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Protecting Workers and the Public from Acrylamide and Other Chemical Exposure Risks

Clark Seif Clark provides environmental and industrial hygiene testing, consulting and training services to identify and mitigate exposures to chemical and biological hazards.

Chatsworth, CA – WEBWIRE

Workers in a number of industries can be exposed to acrylamide through inhalation, skin and eye contact, and through skin absorption.

Acrylamide is described by the Agency for Toxic Substances & Disease Registry (ATSDR) as a colorless, odorless, crystalline solid that can react violently when melted. It is used to make polyacrylamides, which are mainly used in treating wastewater discharge from water treatment plants and industrial processes.
In addition, the agency reports that acrylamide and polyacrylamides are used in the production of dyes and organic chemicals, contact lenses, cosmetics and toiletries, permanent-press fabrics, textile production, pulp and paper production, ore processing, sugar refining, and as a chemical grouting agent and soil stabilizer for the construction of tunnels, sewers, wells and reservoirs.
Acrylamide is also formed in foods that are rich in carbohydrates when they are fried, grilled or baked. This is why ATSDR reports that for the general population, exposure to acrylamide occurs mainly through eating contaminated food, although it can also occur by breathing secondhand smoke or drinking contaminated water. The U.S. Environmental Protection Agency (EPA) regulates acrylamide levels in drinking water and the Food & Drug Administration (FDA) regulates the amount of it in a variety of materials that come in contact with food.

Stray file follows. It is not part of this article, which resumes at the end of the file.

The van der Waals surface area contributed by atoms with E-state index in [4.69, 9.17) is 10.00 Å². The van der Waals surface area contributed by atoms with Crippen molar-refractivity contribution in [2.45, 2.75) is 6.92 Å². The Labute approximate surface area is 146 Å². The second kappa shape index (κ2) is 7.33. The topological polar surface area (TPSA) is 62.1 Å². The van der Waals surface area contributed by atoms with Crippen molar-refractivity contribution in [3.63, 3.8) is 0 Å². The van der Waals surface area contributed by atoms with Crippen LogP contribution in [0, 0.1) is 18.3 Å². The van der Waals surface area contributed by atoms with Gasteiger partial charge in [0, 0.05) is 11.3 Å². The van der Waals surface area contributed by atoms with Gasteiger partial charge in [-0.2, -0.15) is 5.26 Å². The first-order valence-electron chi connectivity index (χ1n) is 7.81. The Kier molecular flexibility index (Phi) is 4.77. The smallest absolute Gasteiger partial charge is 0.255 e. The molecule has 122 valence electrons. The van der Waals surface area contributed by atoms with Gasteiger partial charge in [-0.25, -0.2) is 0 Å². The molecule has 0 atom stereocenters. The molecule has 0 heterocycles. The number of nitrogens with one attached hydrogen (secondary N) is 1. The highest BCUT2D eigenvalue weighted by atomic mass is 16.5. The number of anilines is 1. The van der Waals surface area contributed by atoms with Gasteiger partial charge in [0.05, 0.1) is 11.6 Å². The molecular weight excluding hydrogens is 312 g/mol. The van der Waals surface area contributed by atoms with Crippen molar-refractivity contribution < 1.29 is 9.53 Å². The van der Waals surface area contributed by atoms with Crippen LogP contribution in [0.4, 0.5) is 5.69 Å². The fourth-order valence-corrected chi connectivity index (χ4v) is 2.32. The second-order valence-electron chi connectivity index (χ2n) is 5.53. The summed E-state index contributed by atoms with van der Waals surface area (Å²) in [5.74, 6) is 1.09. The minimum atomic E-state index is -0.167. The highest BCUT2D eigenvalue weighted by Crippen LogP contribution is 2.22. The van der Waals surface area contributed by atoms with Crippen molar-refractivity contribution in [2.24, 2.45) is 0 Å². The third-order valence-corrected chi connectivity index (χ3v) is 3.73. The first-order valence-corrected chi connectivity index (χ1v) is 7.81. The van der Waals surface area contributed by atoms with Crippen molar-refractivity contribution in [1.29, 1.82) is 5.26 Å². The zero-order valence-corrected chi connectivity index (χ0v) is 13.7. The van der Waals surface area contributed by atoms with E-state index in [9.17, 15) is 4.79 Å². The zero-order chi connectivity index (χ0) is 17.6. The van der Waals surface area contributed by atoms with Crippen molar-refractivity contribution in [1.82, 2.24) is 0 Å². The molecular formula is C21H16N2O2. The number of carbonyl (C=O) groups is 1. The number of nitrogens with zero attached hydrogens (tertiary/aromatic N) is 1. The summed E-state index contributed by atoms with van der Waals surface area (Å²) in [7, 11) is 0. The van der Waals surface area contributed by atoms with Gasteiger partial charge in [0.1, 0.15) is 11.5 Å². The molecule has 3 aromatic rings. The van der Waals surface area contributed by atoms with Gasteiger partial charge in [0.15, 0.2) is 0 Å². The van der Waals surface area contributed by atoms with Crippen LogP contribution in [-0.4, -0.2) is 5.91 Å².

The Department of Health and Human Services (DHHS), the International Agency for Research on Cancer (IARC) and the Environmental Protection Agency (EPA) have all concluded that acrylamide is likely to be carcinogenic to humans. Back in 1990, California’s Office of Environmental Health Hazard Assessment (OEHHA) added acrylamide to the list of chemicals known to the state to cause cancer for purposes of Proposition 65. It was also added to the list for developmental and reproductive toxicity in 2011.
“Workers in a number of industries can be exposed to acrylamide through inhalation, skin and eye contact, and through skin absorption,” said Zahid Iqbal, MPH, CIH and Technical Director at Clark Seif Clark (CSC). “This is why NIOSH and OSHA have established occupational exposure limits for the workplace. At CSC, our industrial hygiene and environmental professionals offer testing, monitoring, consulting and training services to help eliminate or mitigate exposures to acrylamide and many other potential hazards.”
CSC also recently sponsored an educational video about acrylamide and potential exposure risks that can be seen at:
To learn more about this or other occupational, indoor air quality, environmental, health and safety services, please visit, email or call (800) 807-1118. 
About Clark Seif Clark
CSC was established in 1989 to help clients in both public and private sectors address indoor air quality, occupational, environmental, and health and safety (EH&S) issues. CSC is a leading provider of these services with multiple offices along the western seaboard and southwest. The company believes in science-based protocols and has a strong background in engineering, making them the preferred environmental consultants to industrial clients, healthcare facilities, architects, schools, builders, contractors, developers and real estate professionals.

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 Occupational Safety
 Occupational Health
 Industrial Hygiene

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